Pre-departure testing will be required for all inbound passengers to England
Passengers arriving by ship, plane or train will have to take a test up to 3 days before departure and provide evidence of a negative result before they travel.
This will be an additional requirement that applies to all passengers, including those travelling from a travel corridor country, other than those on a very short list of exemptions. This extra layer of protection is in addition to existing self-isolation requirements.
"We will establish the standards that tests must meet in regulations. This will include that the test must be of a diagnostic-standard test such as a polymerase chain reaction (PCR) test, and could in some cases include LAMP and lateral flow tests within set limits. We will provide clear guidance and advice to passengers regarding testing standards and capacity," MP Robert Courts says.
"Guidance will be available to passengers and carriers on what to look for to assure tests and the results provided meet the standards required. We will keep test standards and innovative testing technologies under review.
"In addition, we will also set out the information passengers will need to have with them at check-in and the UK border to show they have had a qualifying negative test. This will include set data fields which test result certificates must include. All information on test requirements will be made available to passengers and transport operators through guidance on GOV.UK.
"The current advice for those across the UK remains that you must stay at home and not travel abroad unless it is for a permitted exempt reason. The requirements apply equally to visitors from other states and British Nationals, and carriers may deny boarding if passengers are not in receipt of a qualifying negative test. British Nationals that need consular assistance should contact the nearest consulate, embassy or high commission.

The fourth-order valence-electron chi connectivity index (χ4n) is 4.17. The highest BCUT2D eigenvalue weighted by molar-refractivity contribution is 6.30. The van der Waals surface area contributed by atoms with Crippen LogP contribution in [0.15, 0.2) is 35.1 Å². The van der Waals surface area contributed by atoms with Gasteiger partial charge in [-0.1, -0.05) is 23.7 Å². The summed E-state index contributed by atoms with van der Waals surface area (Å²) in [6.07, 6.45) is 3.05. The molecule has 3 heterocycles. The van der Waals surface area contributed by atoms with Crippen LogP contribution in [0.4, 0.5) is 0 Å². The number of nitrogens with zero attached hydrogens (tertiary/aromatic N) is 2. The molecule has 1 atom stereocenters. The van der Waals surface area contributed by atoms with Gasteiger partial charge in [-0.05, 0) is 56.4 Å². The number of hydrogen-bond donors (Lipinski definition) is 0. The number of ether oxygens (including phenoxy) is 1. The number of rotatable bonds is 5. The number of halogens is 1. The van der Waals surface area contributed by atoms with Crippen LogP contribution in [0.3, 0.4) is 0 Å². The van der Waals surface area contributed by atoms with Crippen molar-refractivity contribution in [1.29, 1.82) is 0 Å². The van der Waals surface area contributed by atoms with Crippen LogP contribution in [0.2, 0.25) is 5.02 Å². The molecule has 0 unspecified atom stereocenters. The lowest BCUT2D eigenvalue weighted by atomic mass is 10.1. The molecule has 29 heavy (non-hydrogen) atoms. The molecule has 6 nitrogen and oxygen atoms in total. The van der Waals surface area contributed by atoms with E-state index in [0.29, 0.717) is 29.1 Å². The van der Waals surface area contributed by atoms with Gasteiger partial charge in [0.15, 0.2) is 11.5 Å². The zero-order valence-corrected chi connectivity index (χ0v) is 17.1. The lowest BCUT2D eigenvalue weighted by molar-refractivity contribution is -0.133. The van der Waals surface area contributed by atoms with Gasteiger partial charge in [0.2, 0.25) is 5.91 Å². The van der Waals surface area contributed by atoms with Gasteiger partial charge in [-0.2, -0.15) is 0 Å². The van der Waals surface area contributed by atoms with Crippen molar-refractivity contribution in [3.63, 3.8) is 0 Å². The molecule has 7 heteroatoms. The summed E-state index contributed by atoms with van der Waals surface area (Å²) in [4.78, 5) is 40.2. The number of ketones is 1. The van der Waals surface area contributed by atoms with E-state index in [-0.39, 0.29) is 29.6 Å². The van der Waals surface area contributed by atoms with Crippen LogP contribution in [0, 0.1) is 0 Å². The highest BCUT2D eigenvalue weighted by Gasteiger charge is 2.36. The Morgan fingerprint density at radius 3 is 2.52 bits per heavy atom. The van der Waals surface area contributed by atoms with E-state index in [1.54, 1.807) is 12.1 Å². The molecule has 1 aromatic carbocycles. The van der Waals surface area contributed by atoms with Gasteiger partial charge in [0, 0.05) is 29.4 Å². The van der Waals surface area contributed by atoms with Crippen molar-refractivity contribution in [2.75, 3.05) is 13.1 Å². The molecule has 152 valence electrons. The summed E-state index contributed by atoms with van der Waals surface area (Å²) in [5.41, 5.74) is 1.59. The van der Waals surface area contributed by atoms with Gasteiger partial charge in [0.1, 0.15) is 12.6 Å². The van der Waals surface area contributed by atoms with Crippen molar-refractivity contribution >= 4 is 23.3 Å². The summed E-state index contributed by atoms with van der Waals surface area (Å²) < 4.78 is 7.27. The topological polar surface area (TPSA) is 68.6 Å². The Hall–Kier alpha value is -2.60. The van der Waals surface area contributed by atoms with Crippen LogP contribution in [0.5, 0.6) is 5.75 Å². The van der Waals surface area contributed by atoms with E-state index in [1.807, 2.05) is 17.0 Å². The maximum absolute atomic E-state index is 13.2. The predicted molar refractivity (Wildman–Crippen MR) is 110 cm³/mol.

"If British Nationals test positive for COVID-19 while abroad they should not travel and should follow the local relevant guidance on self-isolation.
"Transport operators will be required to check that a passenger has proof of a negative test result before they board their flight, train or ferry, and may deny boarding where appropriate to reduce numbers of non-compliant individuals arriving in England. Border Force will also conduct further checks upon arrival.
"If a passenger arrives in England without a pre-departure negative test result they will be fined. We will amend the International Travel Regulations so that fines, starting at £500, can be levied on non-compliant passengers. Operators will also be fined for transporting non-compliant passengers.
"Passengers travelling to England from the Common Travel Area (the United Kingdom, Ireland, Isle of Man, Jersey and Guernsey), will not be in scope of the regulations. Children under the age of 11 will also not be required to complete pre-departure testing.
"There will be a very restricted number of exemptions, including hauliers to allow the free flow of freight, and air, international rail and maritime crew.
"Certain limited reasonable excuses for not undergoing testing will also be permitted, for example, lack of testing infrastructure in the departure country. This will apply to 3 overseas territories – St Helena, Ascension Island and the Falklands.
"Arrivals from 3 additional countries will be considered to have a reasonable excuse not to comply due to lack of testing infrastructure. However, for these countries this will only apply for a specific, time limited window. This includes: Antigua and Barbuda – until 4am Thursday 21 January 2021, St Lucia – until 4am Thursday 21 January 2021, Barbados – until 4am Thursday 21 January 2021.
"If passengers are arriving from one of the above 3 countries after the time limited window has ended, they will be required to meet all pre-departure testing requirements.
"Further details on exemptions and reasonable excuses will be set out in regulations and in guidance. We will keep exemptions and reasonable excuses under regular review. Measures are likely to be in place until the end of the current lockdown, although a review will take place before the end of that period," MP Robert Courts said. ■